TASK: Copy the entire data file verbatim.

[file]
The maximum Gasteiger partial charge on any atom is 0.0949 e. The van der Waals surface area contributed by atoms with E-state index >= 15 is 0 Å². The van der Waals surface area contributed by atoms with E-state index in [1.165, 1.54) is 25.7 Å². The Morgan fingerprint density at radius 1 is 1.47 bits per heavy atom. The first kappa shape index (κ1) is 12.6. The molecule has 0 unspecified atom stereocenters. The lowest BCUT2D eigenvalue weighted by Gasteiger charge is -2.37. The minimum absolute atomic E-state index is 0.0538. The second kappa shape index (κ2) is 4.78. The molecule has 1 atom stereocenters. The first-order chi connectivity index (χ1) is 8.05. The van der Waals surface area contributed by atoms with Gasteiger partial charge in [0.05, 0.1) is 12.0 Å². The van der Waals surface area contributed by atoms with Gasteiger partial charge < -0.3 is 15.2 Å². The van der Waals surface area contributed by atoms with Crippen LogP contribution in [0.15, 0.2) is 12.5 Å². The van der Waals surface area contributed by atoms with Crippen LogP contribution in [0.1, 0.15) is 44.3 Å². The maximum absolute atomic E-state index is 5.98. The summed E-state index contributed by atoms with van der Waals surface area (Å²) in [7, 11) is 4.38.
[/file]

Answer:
The maximum Gasteiger partial charge on any atom is 0.0949 e. The van der Waals surface area contributed by atoms with E-state index >= 15 is 0 Å². The van der Waals surface area contributed by atoms with E-state index in [1.165, 1.54) is 25.7 Å². The Morgan fingerprint density at radius 1 is 1.47 bits per heavy atom. The first kappa shape index (κ1) is 12.6. The molecule has 0 unspecified atom stereocenters. The lowest BCUT2D eigenvalue weighted by Gasteiger charge is -2.37. The minimum absolute atomic E-state index is 0.0538. The second kappa shape index (κ2) is 4.78. The molecule has 1 atom stereocenters. The first-order chi connectivity index (χ1) is 8.05. The van der Waals surface area contributed by atoms with Gasteiger partial charge in [0.05, 0.1) is 12.0 Å². The van der Waals surface area contributed by atoms with Gasteiger partial charge < -0.3 is 15.2 Å². The van der Waals surface area contributed by atoms with Crippen LogP contribution in [0.15, 0.2) is 12.5 Å². The van der Waals surface area contributed by atoms with Crippen LogP contribution in [0.1, 0.15) is 44.3 Å². The maximum absolute atomic E-state index is 5.98. The summed E-state index contributed by atoms with van der Waals surface area (Å²) in [7, 11) is 4.38.